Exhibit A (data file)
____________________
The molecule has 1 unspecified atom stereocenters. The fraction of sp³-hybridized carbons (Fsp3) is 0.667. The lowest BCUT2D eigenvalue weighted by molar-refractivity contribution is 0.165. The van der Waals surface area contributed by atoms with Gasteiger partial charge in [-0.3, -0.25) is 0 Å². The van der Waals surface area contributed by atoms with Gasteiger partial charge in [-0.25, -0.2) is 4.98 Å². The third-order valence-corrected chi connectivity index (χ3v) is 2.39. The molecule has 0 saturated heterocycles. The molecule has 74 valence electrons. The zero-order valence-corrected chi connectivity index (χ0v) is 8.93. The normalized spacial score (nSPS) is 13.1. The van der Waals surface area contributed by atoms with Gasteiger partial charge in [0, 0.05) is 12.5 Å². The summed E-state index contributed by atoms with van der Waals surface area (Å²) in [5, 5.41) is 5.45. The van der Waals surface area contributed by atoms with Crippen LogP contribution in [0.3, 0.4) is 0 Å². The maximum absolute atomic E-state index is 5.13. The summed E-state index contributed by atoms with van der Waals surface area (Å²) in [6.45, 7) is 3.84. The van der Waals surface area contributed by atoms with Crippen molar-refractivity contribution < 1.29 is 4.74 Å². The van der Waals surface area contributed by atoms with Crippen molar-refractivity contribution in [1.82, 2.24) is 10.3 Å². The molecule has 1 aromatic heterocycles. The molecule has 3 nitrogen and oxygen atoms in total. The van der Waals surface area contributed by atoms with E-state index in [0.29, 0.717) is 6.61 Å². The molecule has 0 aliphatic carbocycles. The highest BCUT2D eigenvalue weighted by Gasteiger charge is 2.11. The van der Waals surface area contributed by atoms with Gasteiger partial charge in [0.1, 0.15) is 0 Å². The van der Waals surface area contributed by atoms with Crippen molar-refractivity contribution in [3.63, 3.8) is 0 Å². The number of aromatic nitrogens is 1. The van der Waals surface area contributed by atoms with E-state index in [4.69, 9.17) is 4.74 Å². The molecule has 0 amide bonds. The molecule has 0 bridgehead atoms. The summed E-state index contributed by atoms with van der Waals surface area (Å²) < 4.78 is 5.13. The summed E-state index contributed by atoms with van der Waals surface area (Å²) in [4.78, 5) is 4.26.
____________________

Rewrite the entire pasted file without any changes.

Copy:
The molecule has 1 unspecified atom stereocenters. The fraction of sp³-hybridized carbons (Fsp3) is 0.667. The lowest BCUT2D eigenvalue weighted by molar-refractivity contribution is 0.165. The van der Waals surface area contributed by atoms with Gasteiger partial charge in [-0.3, -0.25) is 0 Å². The van der Waals surface area contributed by atoms with Gasteiger partial charge in [-0.25, -0.2) is 4.98 Å². The third-order valence-corrected chi connectivity index (χ3v) is 2.39. The molecule has 0 saturated heterocycles. The molecule has 74 valence electrons. The zero-order valence-corrected chi connectivity index (χ0v) is 8.93. The normalized spacial score (nSPS) is 13.1. The van der Waals surface area contributed by atoms with Gasteiger partial charge in [0, 0.05) is 12.5 Å². The summed E-state index contributed by atoms with van der Waals surface area (Å²) in [5, 5.41) is 5.45. The van der Waals surface area contributed by atoms with Crippen LogP contribution in [0.3, 0.4) is 0 Å². The maximum absolute atomic E-state index is 5.13. The summed E-state index contributed by atoms with van der Waals surface area (Å²) in [6.45, 7) is 3.84. The van der Waals surface area contributed by atoms with Crippen molar-refractivity contribution < 1.29 is 4.74 Å². The van der Waals surface area contributed by atoms with Crippen molar-refractivity contribution in [1.82, 2.24) is 10.3 Å². The molecule has 1 aromatic heterocycles. The molecule has 3 nitrogen and oxygen atoms in total. The van der Waals surface area contributed by atoms with E-state index in [0.29, 0.717) is 6.61 Å². The molecule has 0 aliphatic carbocycles. The highest BCUT2D eigenvalue weighted by Gasteiger charge is 2.11. The van der Waals surface area contributed by atoms with Gasteiger partial charge in [0.1, 0.15) is 0 Å². The van der Waals surface area contributed by atoms with Crippen molar-refractivity contribution in [3.63, 3.8) is 0 Å². The number of aromatic nitrogens is 1. The van der Waals surface area contributed by atoms with E-state index in [4.69, 9.17) is 4.74 Å². The molecule has 0 amide bonds. The molecule has 0 bridgehead atoms. The summed E-state index contributed by atoms with van der Waals surface area (Å²) < 4.78 is 5.13. The summed E-state index contributed by atoms with van der Waals surface area (Å²) in [4.78, 5) is 4.26.